Competitiveness: Manufacturers look at what's hot, now, green
Manufacturers seek to remain ahead of the curve. The Society of Manufacturing Engineers (SME) has announced an initiative called Innovations That Could Change The Way You Manufacture, covering emerging technologies that have a positive impact on manufacturing and related innovation.
By Control Engineering Staff
Dearborn, MI – Manufacturers seek to remain ahead of the curve. The Society of Manufacturing Engineers (SME) Competitive Manufacturers Conference
Society of Manufacturing Engineers (SME)has announced an initiative called Innovations That Could Change The Way You Manufacture. The member-driven initiative outlines emerging technologies that have a positive impact on manufacturing, and provides an educational framework for SME members and manufacturers to stay abreast of industry innovation. "What's hot" advancements include Direct Digital Manufacturing DDM); "what's now"– self- assembling nanotechnology, and "what's green or eco-friendly"– ultracapacitors. They will be showcased at the
Competitive Manufacturers Conference
, June 17-19, 2008, at the Chicago Marriott Schaumburg.
The initiative was born out of communications between the SME Technical Community Network (TCN) and the larger manufacturing community. TCN requested nominations for ideas from the community and presented findings to the SME Manufacturing Enterprise Council for review. The Council collaboratively selected five "innovations that could change the way you manufacture" based on such criteria as universality across industries, positive impact on manufacturing, current availability for integration, and overall industry value. These include:
* Direct Digital Manufacturing (DDM)
* Self-Assembling Nanotechnology
* Intelligent Device Integration (IDI)
* Integrated 3-D Simulation and Modeling/Desktop Super Computers
Richard "Dick" Morley, council member and founder of consulting firm R. Morley Inc. (RMI), said of DDM, "It is becoming an essential part of our nation's key manufacturing industries such as aerospace, automotive, medical and even entertainment. The automotive industry uses DDM as a part of additive fabrication to build assembly aids. Orthopedic surgeons use it to create customized metal joint implants. It is even been used by video game designers to develop the latest gaming characters."
Ultracapacitors have 10,000 times more stored power than a typical D-cell-sized electrolytic capacitor, plus unparalleled life span. They provide long-lasting power solutions for cellular electronics, medical equipment, and hybrid automobiles. "Imagine the positive impact future, widespread use of this innovation could have on our nation's current dependence on limited natural resources and ultimately our environment. This is one of manufacturing's greenest ways to go," said Morley.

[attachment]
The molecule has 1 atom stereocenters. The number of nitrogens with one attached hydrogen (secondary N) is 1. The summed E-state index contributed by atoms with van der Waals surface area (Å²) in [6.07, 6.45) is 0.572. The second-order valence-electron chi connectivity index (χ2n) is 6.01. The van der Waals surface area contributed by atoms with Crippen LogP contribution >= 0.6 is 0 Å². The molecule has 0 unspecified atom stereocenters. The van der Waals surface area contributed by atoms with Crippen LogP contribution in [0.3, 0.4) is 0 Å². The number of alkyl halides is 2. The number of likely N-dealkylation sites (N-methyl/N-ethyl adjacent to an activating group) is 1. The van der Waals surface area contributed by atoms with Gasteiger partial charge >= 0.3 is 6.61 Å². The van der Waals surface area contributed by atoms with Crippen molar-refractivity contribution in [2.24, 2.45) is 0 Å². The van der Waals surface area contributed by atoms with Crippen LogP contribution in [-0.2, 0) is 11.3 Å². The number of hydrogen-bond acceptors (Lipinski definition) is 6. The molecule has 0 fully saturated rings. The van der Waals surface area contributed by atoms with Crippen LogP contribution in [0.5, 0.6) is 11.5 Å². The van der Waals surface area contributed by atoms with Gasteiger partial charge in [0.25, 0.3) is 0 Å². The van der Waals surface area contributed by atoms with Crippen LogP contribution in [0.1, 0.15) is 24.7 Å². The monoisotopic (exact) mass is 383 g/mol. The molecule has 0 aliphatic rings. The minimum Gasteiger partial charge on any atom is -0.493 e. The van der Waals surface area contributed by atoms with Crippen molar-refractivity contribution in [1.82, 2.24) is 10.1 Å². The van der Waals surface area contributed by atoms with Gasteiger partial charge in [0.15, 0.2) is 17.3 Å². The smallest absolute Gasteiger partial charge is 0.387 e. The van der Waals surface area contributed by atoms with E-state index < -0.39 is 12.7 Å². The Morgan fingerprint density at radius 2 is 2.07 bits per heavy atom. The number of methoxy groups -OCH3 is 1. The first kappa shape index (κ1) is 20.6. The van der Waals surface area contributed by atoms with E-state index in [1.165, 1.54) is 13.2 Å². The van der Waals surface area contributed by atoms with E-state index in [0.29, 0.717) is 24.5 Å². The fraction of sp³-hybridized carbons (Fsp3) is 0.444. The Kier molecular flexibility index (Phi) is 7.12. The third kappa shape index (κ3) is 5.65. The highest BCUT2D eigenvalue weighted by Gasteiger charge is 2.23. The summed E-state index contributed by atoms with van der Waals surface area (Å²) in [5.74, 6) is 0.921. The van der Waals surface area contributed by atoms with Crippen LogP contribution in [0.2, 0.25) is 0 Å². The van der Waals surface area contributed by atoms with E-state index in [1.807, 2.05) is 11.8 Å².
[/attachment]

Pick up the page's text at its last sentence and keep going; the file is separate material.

Self-assembly nanotechnology, a "what's now" and "what's green" innovation, moved beyond theory to practice. IBM used it to enhance conventional computer chip manufacturing, and the ever-changing technology makes it possible for objects, devices, and systems to form other structures without external manipulations. “Almost like Legos assembling themselves," said Morley. It can enhance life with uses in water purification, sanitation, agriculture, and computer manufacturing. The green element applies to alternative energy such as photovoltaics or solar energy conversion.
The fourth innovation in "what's hot" is Intelligent Device Integration (IDI). Used in computers, IDI offers visibility into and management of equipment, products, and consumer interactions. By combining sensor data with two-way wireless communications, it promises detailed, real- time views of activities and objects.
Integrated 3-D Simulation and Modeling/Desktop Super Computers will change computer modeling. Imagine a large computer screen with new automobile data. Viewers could see segment instantly and in detail from engine to component with 3-D impact and full rotation. The super computers can be used microscopes, telescopes, and time machines to manage, view, and tool a complete manufacturing system. "This is not the modeling and simulation of 20 years ago or even two years ago," said Morley. Learn more on this topic from Control Engineering in:
. Innovations that Could Change the Way You Manufacture
Upcoming conference highlights will include interactive sessions on lean manufacturing practices and collaborative strategies with a focus on how companies can develop innovations. SME's Member Enterprise Council is interested in hearing opinions about the technologies.
Innovations that Could Change the Way You Manufacture.
|Search the online Automation Integrator Guide|
Case Study Database
Get more exposure for your case study by uploading it to the Control Engineering case study database, where end-users can identify relevant solutions and explore what the experts are doing to effectively implement a variety of technology and productivity related projects.
These case studies provide examples of how knowledgeable solution providers have used technology, processes and people to create effective and successful implementations in real-world situations. Case studies can be completed by filling out a simple online form where you can outline the project title, abstract, and full story in 1500 words or less; upload photos, videos and a logo.
Click here to visit the Case Study Database and upload your case study.